The author of this piece managed to write an entire article about the concept of slack without once mentioning the Church of the Subgenius, and the long history of interplay between the philosophies of half-serious irreligions and hacker culture. Hell, he didn’t even mention Slackware.

In analyzing what slack means and why people care, it’s important to understand the other aspects of the slack memeplex: specifically, it’s important to understand the Church of the Subgenius, what aspects of the world it specifically satirizes, and its interplay with Discordianism. One reason is that, if anything, the CoS’s satire is becoming more and more relevant — and was always a great deal more on-point and meaningful than more mainstream variations like pastafarianism.

Where Discordianism sets its sights on control freaks by mixing eastern philosophy with greek mythology and creating a religion venerating chaos, the Church of the Subgenius sets its sights on capitalism and The Spectacle by combining evangelical christianity with UFO cults and creating a systematic veneration of laziness (which they call slack).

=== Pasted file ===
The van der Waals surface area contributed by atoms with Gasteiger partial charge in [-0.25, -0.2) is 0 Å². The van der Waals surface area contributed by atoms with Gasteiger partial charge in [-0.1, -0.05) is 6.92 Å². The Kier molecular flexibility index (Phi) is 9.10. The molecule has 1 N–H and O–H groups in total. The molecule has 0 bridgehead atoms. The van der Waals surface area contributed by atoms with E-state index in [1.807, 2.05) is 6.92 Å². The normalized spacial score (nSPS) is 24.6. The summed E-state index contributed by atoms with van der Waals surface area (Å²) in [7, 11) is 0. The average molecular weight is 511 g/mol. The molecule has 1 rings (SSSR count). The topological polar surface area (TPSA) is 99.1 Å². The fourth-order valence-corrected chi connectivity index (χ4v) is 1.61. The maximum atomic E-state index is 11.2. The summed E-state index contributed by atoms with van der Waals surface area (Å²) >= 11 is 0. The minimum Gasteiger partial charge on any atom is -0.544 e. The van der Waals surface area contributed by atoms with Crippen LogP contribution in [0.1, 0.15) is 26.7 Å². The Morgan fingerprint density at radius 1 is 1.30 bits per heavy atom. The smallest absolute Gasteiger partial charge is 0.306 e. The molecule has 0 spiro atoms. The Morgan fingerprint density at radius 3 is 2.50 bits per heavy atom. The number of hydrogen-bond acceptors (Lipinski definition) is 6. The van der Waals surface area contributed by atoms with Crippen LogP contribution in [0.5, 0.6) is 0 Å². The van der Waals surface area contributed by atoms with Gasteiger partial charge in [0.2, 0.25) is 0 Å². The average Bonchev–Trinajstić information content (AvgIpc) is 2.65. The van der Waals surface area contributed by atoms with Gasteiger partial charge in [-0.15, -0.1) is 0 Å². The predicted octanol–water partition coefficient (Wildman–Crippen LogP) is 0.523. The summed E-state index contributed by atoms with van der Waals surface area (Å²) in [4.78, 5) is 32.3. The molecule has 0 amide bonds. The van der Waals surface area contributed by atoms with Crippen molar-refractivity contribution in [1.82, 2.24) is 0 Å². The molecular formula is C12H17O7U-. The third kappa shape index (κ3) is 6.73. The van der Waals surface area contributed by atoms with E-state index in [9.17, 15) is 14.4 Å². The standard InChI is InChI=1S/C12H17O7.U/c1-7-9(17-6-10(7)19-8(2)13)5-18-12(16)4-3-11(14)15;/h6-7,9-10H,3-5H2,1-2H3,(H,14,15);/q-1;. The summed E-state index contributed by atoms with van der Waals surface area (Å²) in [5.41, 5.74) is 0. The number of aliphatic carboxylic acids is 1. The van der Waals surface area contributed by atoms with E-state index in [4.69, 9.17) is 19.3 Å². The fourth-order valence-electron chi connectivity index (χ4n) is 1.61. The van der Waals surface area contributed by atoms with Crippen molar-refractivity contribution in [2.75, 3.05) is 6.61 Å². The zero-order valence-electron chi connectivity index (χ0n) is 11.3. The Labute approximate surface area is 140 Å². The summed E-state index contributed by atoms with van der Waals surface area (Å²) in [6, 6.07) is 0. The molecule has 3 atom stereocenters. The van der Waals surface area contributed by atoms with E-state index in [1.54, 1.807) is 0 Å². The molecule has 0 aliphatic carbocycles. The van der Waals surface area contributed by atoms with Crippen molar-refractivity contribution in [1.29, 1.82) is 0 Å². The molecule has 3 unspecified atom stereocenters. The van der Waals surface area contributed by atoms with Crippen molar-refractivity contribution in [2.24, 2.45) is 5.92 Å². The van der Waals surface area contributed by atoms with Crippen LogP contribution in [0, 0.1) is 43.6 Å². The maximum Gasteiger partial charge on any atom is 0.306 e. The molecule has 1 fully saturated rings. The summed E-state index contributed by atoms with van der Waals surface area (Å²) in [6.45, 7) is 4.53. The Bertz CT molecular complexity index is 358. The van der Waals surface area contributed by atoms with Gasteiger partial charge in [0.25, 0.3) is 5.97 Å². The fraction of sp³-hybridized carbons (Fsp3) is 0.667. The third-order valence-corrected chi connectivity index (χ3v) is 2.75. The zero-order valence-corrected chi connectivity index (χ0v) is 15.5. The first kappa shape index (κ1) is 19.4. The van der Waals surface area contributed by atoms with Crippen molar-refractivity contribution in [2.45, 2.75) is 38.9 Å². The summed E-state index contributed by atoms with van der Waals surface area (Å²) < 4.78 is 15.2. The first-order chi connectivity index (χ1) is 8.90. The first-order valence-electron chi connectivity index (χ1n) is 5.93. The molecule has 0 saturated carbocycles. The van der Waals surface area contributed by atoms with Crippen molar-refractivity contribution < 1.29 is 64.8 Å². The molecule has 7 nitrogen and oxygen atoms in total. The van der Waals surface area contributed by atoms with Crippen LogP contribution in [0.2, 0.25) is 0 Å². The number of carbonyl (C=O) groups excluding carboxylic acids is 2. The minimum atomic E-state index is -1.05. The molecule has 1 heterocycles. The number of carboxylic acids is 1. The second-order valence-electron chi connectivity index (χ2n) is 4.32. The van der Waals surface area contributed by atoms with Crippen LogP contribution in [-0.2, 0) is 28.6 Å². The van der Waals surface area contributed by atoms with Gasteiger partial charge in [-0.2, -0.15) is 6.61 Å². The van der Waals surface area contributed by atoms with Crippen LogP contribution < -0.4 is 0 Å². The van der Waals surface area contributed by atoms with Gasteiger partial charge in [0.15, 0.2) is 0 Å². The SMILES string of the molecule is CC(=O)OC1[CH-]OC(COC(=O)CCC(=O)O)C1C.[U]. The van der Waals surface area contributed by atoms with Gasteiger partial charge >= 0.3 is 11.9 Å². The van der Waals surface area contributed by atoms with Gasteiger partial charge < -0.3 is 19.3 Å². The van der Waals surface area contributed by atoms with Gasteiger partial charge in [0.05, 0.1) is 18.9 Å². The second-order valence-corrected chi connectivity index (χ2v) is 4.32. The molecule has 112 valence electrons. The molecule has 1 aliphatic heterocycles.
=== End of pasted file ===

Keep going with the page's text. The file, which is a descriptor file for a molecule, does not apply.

The messiah of the Church of the Subgenius is L. ‘Bob’ Dobbs, an idiot-savant con-man who can “sell anybody anything”, and he was tasked with leading the descendents of yetis to a pleasure planet. Membership costs thirty dollars, and eternal salvation is guaranteed “or triple your money back”. This is the matrix of ideas from which the concept of ‘slack’ emerged, and this is why it’s important: slack is an essentially subversive concept that stands simultaneously with and opposed to all the tacky late-night-tv Ed-Woods glory of ironic ad-worshipping hipsterism that substitutes bigfoot for Chuck Norris as an icon of ancestral masculine virility.

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Resident hypertext crank. Author of Big and Small Computing: Trajectories for the Future of Software.

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